The search is on for solutions. Regrettably, too little of the conversation is turning to the principal cause of child poverty: the collapse of marriage.

Waiting until marriage to have children is the second of three "golden rules" for avoiding poverty that researchers identified over the years: (1) graduate from high school; (2) marry before having children; and (3) get a job.

Actually, being married is even more significant than graduating from high school for avoiding poverty. Robert Rector, a senior research fellow at The Heritage Foundation, shows this in a new paper, "Marriage: America's No. 1 Weapon Against Child Poverty." By contrast, typical responses to poverty call for more spending on government programs. Far from helping poor Americans escape dependency, however, massive increases in welfare spending over the past four decades have entrenched poverty across generations.

Proponents of a government solution also cite lack of quality education and decent-paying jobs. True, inner-city schools often are appallingly sub-par, but ever-increasing spending hasn't significantly improved educational quality and opportunity for those who need it most.

And although the bad news on poverty in part reflects increased joblessness during the recession, the economy doesn't explain the undercurrents trapping millions in persistent poverty. Three of every four Americans defined as poor — 35 million of the 44 million total — are poor during economic booms, Rector notes.

Government anti-poverty programs fail because such persistent poverty is not primarily material. It's about relationships and behavior. Even in good times, fatherlessness and lack of work trap the underclass.

Unwed childbearing has risen from 6.3 percent of all births in 1964, when President Lyndon Johnson launched the War on Poverty, to more than 40 percent today. As Rector shows, these single-parent families with children are six times more likely to be poor than are married couples with kids. Put differently, marriage lowers the probability of child poverty by 82 percent.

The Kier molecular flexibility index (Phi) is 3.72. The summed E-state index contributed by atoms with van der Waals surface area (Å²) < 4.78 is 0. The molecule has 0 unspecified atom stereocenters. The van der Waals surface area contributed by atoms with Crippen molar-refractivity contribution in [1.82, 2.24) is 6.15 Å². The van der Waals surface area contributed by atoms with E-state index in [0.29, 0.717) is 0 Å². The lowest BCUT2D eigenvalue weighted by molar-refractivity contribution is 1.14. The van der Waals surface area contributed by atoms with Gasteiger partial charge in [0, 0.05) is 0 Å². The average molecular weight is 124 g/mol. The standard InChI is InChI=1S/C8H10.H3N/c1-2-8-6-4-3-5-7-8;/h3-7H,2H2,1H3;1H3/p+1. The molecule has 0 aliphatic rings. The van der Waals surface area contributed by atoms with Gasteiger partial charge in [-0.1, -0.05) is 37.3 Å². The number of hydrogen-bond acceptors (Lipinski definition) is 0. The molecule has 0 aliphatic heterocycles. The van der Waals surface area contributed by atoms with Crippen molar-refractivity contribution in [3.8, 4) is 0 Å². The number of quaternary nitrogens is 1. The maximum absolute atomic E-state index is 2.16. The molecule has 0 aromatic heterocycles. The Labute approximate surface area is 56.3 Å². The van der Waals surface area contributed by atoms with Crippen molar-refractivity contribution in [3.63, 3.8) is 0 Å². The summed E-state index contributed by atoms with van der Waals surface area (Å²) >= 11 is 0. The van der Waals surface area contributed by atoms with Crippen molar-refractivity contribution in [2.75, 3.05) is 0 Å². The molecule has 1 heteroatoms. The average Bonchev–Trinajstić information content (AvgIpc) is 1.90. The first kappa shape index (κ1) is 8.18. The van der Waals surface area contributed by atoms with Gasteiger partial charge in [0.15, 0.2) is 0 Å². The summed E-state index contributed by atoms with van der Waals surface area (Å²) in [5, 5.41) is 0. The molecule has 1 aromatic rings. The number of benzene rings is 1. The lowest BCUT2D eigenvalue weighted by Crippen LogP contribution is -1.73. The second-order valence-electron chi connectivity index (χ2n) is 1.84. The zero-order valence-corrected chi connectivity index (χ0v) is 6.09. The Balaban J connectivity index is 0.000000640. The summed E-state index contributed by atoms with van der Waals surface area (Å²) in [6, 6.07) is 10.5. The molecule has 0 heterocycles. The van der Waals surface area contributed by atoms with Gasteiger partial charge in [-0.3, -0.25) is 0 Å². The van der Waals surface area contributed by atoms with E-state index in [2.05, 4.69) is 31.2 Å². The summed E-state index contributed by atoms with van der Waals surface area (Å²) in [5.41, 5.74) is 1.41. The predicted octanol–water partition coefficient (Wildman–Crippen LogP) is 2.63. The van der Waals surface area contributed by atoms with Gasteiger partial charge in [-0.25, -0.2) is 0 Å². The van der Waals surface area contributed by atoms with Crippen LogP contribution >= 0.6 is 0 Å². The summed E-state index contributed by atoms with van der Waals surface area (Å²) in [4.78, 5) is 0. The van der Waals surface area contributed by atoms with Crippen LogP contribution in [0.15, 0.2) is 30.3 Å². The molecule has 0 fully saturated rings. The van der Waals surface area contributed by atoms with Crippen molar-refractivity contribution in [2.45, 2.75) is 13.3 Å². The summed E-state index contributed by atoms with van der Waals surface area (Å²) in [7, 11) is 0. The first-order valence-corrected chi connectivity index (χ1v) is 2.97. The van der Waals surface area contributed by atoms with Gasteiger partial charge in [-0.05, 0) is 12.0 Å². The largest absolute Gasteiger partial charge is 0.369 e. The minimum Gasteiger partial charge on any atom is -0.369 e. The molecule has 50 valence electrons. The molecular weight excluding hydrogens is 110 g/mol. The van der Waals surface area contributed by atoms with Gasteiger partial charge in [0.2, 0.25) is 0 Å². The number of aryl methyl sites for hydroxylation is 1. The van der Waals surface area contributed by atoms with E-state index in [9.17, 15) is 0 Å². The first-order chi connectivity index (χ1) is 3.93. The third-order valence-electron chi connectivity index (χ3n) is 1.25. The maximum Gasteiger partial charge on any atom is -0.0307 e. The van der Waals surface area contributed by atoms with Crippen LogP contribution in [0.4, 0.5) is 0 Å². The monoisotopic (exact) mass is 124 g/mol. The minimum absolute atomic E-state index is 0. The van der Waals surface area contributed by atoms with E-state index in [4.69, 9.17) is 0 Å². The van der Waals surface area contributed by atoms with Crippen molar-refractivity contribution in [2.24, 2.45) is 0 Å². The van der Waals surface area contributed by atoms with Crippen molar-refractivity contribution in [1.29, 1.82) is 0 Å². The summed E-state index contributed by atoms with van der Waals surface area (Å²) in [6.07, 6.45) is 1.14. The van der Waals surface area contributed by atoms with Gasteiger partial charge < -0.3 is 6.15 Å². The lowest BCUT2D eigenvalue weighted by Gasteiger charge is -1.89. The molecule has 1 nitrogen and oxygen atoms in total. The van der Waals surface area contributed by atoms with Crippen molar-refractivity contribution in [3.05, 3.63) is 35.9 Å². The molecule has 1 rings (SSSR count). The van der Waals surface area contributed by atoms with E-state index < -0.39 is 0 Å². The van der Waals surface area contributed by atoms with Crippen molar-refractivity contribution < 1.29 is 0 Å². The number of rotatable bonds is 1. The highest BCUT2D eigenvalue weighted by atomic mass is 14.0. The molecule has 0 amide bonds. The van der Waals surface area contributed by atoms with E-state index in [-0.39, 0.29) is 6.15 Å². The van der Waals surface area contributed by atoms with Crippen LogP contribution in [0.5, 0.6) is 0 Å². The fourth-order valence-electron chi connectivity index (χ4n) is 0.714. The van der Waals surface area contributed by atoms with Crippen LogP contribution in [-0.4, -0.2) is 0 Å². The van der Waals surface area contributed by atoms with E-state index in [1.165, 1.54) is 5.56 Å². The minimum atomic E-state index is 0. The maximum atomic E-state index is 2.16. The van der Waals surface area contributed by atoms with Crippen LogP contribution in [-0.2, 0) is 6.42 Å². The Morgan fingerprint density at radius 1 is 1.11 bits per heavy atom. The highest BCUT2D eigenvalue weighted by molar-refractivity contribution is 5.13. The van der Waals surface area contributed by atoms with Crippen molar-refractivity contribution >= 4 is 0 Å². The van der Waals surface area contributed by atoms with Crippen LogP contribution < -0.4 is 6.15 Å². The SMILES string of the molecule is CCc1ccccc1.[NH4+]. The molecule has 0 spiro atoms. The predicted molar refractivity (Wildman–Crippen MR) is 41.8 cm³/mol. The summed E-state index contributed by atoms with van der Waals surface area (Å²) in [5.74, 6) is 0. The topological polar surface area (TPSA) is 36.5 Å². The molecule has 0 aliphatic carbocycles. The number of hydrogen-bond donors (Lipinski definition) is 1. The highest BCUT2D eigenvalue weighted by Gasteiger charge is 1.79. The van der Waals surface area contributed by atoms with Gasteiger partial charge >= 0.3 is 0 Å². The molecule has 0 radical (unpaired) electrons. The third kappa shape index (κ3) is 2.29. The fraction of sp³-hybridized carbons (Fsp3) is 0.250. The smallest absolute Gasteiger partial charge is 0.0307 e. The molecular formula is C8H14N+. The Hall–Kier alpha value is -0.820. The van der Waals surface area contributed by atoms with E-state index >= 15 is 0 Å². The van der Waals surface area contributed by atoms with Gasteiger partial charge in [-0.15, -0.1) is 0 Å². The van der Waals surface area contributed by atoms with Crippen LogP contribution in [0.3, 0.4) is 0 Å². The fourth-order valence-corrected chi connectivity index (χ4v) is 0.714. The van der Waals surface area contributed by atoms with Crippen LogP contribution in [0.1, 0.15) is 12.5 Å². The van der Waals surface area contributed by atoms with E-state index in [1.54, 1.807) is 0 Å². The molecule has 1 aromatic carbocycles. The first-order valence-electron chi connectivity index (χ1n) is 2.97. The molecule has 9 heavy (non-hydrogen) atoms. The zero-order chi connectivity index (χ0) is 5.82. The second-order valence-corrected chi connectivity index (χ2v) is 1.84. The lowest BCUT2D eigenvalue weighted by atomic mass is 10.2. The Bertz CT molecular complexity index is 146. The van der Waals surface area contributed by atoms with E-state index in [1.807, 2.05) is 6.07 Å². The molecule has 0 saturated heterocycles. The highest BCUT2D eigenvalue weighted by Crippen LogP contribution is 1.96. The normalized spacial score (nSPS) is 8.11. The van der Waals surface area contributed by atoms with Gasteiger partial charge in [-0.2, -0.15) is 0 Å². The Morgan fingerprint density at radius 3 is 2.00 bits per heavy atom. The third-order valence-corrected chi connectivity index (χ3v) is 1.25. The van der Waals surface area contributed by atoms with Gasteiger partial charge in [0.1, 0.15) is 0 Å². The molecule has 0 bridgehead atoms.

So why have we ignored the obvious? After all, marriage has been the standard in every human society.

From the archive

    * Census: 1 in 7 Americans live in poverty – Sept. 16, 2010
    * Record ris

e in poverty for U.S. – Sept. 11, 2010
    * U.S. poverty on track to post record gain in 2009 – Sept. 11, 2010
    * Robert J. Samuelson: New poverty 'definition' is misleading – May 31, 2010
    * Jennifer A. Marshall: Marriage in America is dying – May 9, 2010

"Marriage is the way societies provide a map of life and norms about behavior," researcher Kay Hymowitz says.

Role models and explicit messages create norms in society. That's why it's troubling to see the emergence of a "pattern of family non-formation," as scholar Heather MacDonald describes it.

Hymowitz and MacDonald, both affiliated with the Manhattan Institute, were among leaders invited by the U.S. Commission on Civil Rights to participate in a conference recently in Washington, by addressing the topic of "The Role of Family Structure in Perpetuating Racial and Ethnic Disparities." In minority communities, the collapse of marriage has become especially acute. More than half of Hispanic children are born to single mothers, as are seven out of 10 black children.

Among Hispanics, families headed by unmarried parents are three times more likely to be poor.

For blacks, these families are five times more likely to be poor.

Meanwhile, the growing trend is "multi-partner fertility"—an antiseptic term to describe the relational mess of women having children by more than one man.

The Commission on Civil Rights deserves credit for tackling a subject too long considered off-limits. With lives at stake, America cannot afford to ignore these plain facts any longer.

How can we restore a cultural consensus on marriage and reduce child poverty? Rector suggests seven ideas. Among them: Policymakers should reduce anti-marriage penalties in welfare programs. Welfare offices and federally funded birth control clinics should provide facts about the value of marriage in fighting poverty.

And, in low-income neighborhoods and schools with a high proportion of at-risk youth, public education campaigns should teach the benefits of marriage.

If we're asking fathers not to walk away from their children, Americans must not walk away from the difficult task of restoring a culture of marriage.

Jennifer A. Marshall is director of the DeVos Center for Religion and Civil Society at The Heritage Foundation and author of "Now and Not Yet: Making Sense of Single Life in the Twenty-First Century."
[17 Oct 2010, http://www.deseretnews.com/article/700073964/Marriage-an-important-key-to-avoiding-poverty.html?pg=1 and http://www.deseretnews.com/article/700073964/Marriage-an-important-key-to-avoiding-poverty.html?pg=2;  OCT 25, 2010, www.abstinence.net]